Roddick had the vision to look at the long term implications of her business decisions. When she sold Body Shop to L’Oréal, she faced some harsh criticism. At the time reports suggested they used animal testing. Something Roddick claimed to be against. Her response was that she likened them move to being like ‘Trojan Horse’. She would have an input on the company’s decisions, as would the suppliers of Body Shop. This proved to be true. L’Oréal currently claim to be world leaders in abolishing animal testing. Something Roddick may be directly or indirectly responsible for.
Roddick was also a notable activist and philanthropist, involved in many charities. She founded Children on the Edge (COTE). Aiding overcrowded conditions in orphanages dealing with catastrophic issues. Roddick became an advocate for people suffering with Hepatitis C, as she too suffered from this disease. Upon her death she reportedly donated the entirety of her fortune to charity. Anita Roddick was pinnacle of what it mean to be a great business woman. One who gives back, any young aspiring entrepreneur should take inspiration from her.
4: Serena Williams
(Image Credit: The New York Times/David Gray/Agence France-Presse/Getty Images)
Serena Williams is arguably the greatest tennis player of all time, breaking and setting records. Williams has broken down race and gender barriers through her passion and outspoken persona. From a young age she faced racism, her father was protective over her and her sister Venus on this matter. Racial discrimination continued throughout her adult career. Her gender was also a point of contention as the world of tennis was a white male dominated world.
Serena was criticized for her cultural hair style and faced many other derogatory comments early on. Serena along with her father and sister, boycotted the Indian Wells when her family received racial abuse. She openly challenges officials for sexist discrimination and is often outspoken. She has done a lot to empower women. Inspiring them to push themselves in athletic professions and shedding light on the significant gender pay gap in most sports. Serena is a trail blazer in shattering the idea of a what a woman is “supposed to look like”. Abolishing the image of what conventional beauty is.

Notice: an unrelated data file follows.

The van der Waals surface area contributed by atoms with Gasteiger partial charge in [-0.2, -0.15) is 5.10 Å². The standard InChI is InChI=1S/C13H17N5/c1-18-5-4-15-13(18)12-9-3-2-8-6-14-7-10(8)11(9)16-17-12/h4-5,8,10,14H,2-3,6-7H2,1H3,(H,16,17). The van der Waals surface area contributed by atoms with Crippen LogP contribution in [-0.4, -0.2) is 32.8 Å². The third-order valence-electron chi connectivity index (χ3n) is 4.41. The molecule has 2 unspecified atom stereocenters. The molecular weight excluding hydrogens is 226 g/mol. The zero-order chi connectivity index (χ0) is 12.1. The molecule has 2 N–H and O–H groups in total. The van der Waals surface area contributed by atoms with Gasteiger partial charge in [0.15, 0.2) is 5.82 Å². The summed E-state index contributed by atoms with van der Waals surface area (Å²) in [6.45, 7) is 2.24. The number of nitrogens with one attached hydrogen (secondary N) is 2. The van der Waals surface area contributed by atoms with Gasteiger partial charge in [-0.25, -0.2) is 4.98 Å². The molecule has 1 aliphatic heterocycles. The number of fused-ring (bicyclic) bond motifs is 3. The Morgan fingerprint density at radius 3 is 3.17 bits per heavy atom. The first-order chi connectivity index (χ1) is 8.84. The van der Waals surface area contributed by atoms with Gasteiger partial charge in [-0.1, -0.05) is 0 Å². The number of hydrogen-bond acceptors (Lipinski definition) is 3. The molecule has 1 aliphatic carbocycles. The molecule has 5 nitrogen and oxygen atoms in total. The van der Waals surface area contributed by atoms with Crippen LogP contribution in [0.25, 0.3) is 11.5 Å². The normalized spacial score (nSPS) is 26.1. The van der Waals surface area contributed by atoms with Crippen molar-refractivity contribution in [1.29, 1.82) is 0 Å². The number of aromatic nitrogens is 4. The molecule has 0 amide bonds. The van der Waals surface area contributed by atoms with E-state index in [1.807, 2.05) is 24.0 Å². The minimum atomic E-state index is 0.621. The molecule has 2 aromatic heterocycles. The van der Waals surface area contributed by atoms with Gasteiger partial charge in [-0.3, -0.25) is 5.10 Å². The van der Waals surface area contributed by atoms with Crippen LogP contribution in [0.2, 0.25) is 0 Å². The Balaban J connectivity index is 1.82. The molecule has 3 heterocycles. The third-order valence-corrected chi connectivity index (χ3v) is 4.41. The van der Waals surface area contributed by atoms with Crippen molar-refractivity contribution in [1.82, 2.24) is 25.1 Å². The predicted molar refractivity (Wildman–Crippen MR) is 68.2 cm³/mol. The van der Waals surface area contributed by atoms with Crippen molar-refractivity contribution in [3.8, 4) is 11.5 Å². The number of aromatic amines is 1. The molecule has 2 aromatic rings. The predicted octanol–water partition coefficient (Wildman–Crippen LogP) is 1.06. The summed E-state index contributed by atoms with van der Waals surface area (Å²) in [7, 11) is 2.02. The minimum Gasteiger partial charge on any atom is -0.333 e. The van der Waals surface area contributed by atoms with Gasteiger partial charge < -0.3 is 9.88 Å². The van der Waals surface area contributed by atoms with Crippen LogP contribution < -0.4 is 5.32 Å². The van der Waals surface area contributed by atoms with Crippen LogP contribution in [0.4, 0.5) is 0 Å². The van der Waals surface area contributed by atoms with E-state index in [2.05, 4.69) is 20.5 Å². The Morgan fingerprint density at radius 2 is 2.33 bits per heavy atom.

She has done much to support the Black Lives Matter movement. Vocalising personal concerns and what needs to change. Williams has stood up for the LGBT community. When other members of her profession have made disparaging remarks. She used her personal successes to abolish gender pay gaps and to push for more equality across the board. This included becoming one of the highest paid athletes in the world two years in a row through sponsorships. Owing to her immense popularity as a female role model, in any list of inspirational women, Serena Williams stands out.
5: Tanni Grey-Thompson
(Image Credit: The Telegraph)
Its one thing to make such a long lasting mark in sports. But to go on to a career in politics and make your mark defines inspirational women. Dame Tanni Grey-Thompson is one such woman, born with spina bifida and requiring a wheelchair. Grey-Thompson would go on to become one of the most accomplished disabled athletes in the UK. Grey-Thompson achieved a BA (Hons) Degree in Politics and Social Administration. She would return to the subject of her degree later on in life, after making an impact in athletics.
Tanni would start her Paralympic career at the Junior National Games for Wales in 1984. Grey-Thompson became an inspiration to women and people suffering with disabilities. She won 16 Paralympic medals, 11 of which were gold. She held 30 track world records during her time competing in both 100m and 400m. Grey-Thompson’s last Paralympic Games were in Athens in 2004.
She has won many awards including being voted UK Sporting Hero by UK sports. Grey-Thompson returned to her academic routes, becoming an Independent Crossbench Peer in the House of Lords. Aside from her role in sport and in politics, Grey-Thompson is involved with many charities. Being an advocate for disabled people in sports, using her own success to inspire others. She made an impact in the world of sports. And to transition from that into the daunting world of politics is beyond admirable.
6: Malala Yousafzai
(Image Credit: The New York Post/Getty Images)
There are still countries where women are confined to only having children and being wives. Malala Yousafzai was only a child when she began speaking out for women’s rights in Pakistan. Malala’s unyielding bravery brought her a lot of media attention. She gave interviews to both the BBC and the New York Times. She became so notable she was awarded the International Children’s Peace Prize.